From the Belly of the Beast: Three Top Financial Journalists Share their Insights (Part 2)
Nearly everyone interested in growing their business recognizes the value of positive media coverage. For the financial services industry, media attention can confer a level of credibility that no other sort of marketing or communications activity can deliver. Lauren Davis, one of our rising star Account Executives here in Gregory FCA’s specialized financial services PR unit, visited with three journalists to get their take on how to successfully engage the media. The following is the second part of a two-part Q&A roundtable with CNNMoney’s Heather Long, PBS Next Avenue’s Richard Eisenberg and The Hill’s Kevin Cirilli.
Lauren: What qualities do your go-to sources possess?
Kevin Cirilli: Passion for their job, honesty, frankness, professionalism.
Richard Eisenberg: My go-to sources appreciate deadlines. They are reliable in responding. If they don’t have anyone, they’ll tell me. The more I know that they’ve heard what I’m looking for, the better.
Heather Long: I think people who actually pick up their phone are very helpful. Oftentimes we’ll have a good in-person meeting with a source, and you think, “This is a sharp person.” Then you call them, and they don’t return your call. When it comes to a group like CNN, there’s a breaking news element, and we’re probably doing a story within the next 24 hours or sometimes even in the next two hours.
Sometimes a source will send me an email or call me back and say they are not able to discuss that topic but they suggest a colleague. Or they will just say they are unable to comment but to try them another time. At least the person responded in a timely manner.
Lauren: What can members of the financial industry do to help you?
Richard Eisenberg: Members of the financial industry can tell me things they think I’ve not heard, but more importantly, things my readers haven’t heard. Personal finance tends to be an area where things don’t change all that much.
What members of the industry can do to help me is say something people might not know or a common mistake people are making that hasn’t gotten a lot of attention. I also always appreciate hearing about something that came out in the news or a survey that my audience might want to know about. It’s also important to be prepared for an interview.
Heather Long: When being interviewed, try to explain things really, really big picture. There’s still a lot of mistrust and distrust of the [financial] industry. The only way to dispel that is to have accurate reporting, so we need people in the financial industry to be willing to talk about how stuff happens, and clarify that what’s going on isn’t necessarily trickery or insider deals.
I’ve had people ask whether I’m privy to insider info. To me, that means most people have no idea how the financial world works.
What we’re doing, broadly speaking, is pointing out the areas that are wrong and explaining how things work and how regular people can benefit and are benefiting.
We’re in a really interesting place in the market. We’ve had this incredible five and a half year bull market and everyone’s waiting for the shoe to drop. People are trying to get a handle on what they should be doing to protect their gains or how not to miss out on what gains may come.
Lauren: What is your biggest pet peeve with sources?
Kevin Cirilli: Feeling like they’re reading from a script.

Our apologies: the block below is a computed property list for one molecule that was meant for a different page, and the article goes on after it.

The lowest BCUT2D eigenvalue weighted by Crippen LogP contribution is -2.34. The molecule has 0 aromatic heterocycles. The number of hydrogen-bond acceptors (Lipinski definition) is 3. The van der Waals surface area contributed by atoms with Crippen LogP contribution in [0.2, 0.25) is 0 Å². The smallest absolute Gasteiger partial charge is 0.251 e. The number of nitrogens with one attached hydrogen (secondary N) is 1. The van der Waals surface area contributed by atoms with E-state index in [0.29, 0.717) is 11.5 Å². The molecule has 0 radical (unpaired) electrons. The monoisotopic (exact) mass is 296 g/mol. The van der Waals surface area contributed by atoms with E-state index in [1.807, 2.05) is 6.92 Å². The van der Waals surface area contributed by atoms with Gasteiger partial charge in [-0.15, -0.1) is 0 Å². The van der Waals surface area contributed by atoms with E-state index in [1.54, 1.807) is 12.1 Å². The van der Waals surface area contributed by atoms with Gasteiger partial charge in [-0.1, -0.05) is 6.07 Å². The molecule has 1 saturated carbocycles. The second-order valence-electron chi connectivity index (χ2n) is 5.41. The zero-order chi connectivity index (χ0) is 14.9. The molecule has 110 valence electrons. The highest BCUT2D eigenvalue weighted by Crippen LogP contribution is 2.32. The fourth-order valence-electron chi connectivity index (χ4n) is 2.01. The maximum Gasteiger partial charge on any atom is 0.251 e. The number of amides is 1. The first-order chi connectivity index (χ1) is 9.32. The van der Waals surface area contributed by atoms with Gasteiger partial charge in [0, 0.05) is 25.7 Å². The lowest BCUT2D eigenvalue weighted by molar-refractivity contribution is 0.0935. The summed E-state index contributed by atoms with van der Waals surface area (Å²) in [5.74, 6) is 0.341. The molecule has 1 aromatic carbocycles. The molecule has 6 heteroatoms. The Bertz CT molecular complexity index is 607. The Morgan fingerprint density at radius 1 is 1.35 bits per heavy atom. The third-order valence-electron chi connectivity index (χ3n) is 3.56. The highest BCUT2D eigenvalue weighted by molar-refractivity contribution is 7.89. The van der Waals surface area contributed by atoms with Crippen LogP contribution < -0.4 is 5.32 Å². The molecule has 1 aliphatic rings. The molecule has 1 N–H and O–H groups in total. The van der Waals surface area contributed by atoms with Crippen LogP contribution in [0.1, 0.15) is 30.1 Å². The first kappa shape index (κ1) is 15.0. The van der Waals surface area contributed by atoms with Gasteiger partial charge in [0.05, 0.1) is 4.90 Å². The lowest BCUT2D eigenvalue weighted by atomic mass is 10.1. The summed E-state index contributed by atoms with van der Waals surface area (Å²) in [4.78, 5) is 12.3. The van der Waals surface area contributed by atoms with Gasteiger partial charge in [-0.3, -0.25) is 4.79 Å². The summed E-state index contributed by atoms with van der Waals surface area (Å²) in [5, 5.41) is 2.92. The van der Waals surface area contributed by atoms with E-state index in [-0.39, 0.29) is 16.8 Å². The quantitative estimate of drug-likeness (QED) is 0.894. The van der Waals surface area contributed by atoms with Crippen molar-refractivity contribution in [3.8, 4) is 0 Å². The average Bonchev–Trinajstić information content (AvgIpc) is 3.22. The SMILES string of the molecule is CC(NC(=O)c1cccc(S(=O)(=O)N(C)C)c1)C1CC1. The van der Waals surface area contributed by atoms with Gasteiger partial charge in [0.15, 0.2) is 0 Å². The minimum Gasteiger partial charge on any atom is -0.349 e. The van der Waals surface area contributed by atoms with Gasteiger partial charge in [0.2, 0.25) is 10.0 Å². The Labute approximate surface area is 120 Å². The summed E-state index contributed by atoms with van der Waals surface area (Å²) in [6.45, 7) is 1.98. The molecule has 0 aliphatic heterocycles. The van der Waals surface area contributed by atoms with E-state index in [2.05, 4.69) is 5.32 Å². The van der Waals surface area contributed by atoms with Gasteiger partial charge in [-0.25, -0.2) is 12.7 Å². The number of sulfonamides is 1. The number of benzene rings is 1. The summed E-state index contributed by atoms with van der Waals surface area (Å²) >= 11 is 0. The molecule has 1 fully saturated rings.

Heather Long: The worst thing people can do is they don’t even read our site. It’s so obvious I almost didn’t even think to say it. People will pitch me on a new [non-financial] book that came out or a new hairstyle.
Lauren: Any anecdotes you’d like to share about a good or bad interaction with a source?
Kevin Cirilli: Sourcing is much more than coffee and drinks, nowadays. It’s texting, G-chatting, tweeting, etc. Washington journalism is extremely fast-paced. And as the role of the media has evolved, the way in which reporters source evolves, too.
Heather Long: Any time I can walk away from an interview and come away with a story nugget you didn’t think of before, that’s a great interview.
Sometimes they don’t even know it’s interesting, but it’s something they see every day. If it hasn’t been on the front page of The Wall Street Journal or on CNBC, it’s a trend that can have wider appeal. That’s a winner.
That’s the goal for us as journalists and for PR people [and sources]. Try to recognize what some of those trends are that they don’t find interesting in their world but it might be a story that should be told. Sometimes it comes from an offhand comment or one of the last questions you ask.
Lauren: Any last thoughts?
Richard Eisenberg: On our site, we publish articles written by financial experts when we think they have expertise they can offer.
Sometimes I’ll get a pitch for an interview, and I’ll ask if the person can write an article about it. That’s one way of us getting content; I can only write so many stories per week. I would bet that’s probably going to be happening increasingly as websites are looking for more content, and it adds credibility when the reader sees who the writer is.
Heather Long: Social media is hugely important right now. There are different levels of engagement. Twitter is so fast and breaking. For quirky stories, most organizations tend to see better engagement on Facebook. People click the story and read it.
Twitter and Instagram have that quick bounce. I think it’s a great place for ideas. You can get breaking news tidbits. For example, we like StockTwits. It’s fun to get a glimpse at what the trader community is talking about.
I look at what is trending on social media. I may see something that spurs another idea. That’s where a blog post can be helpful.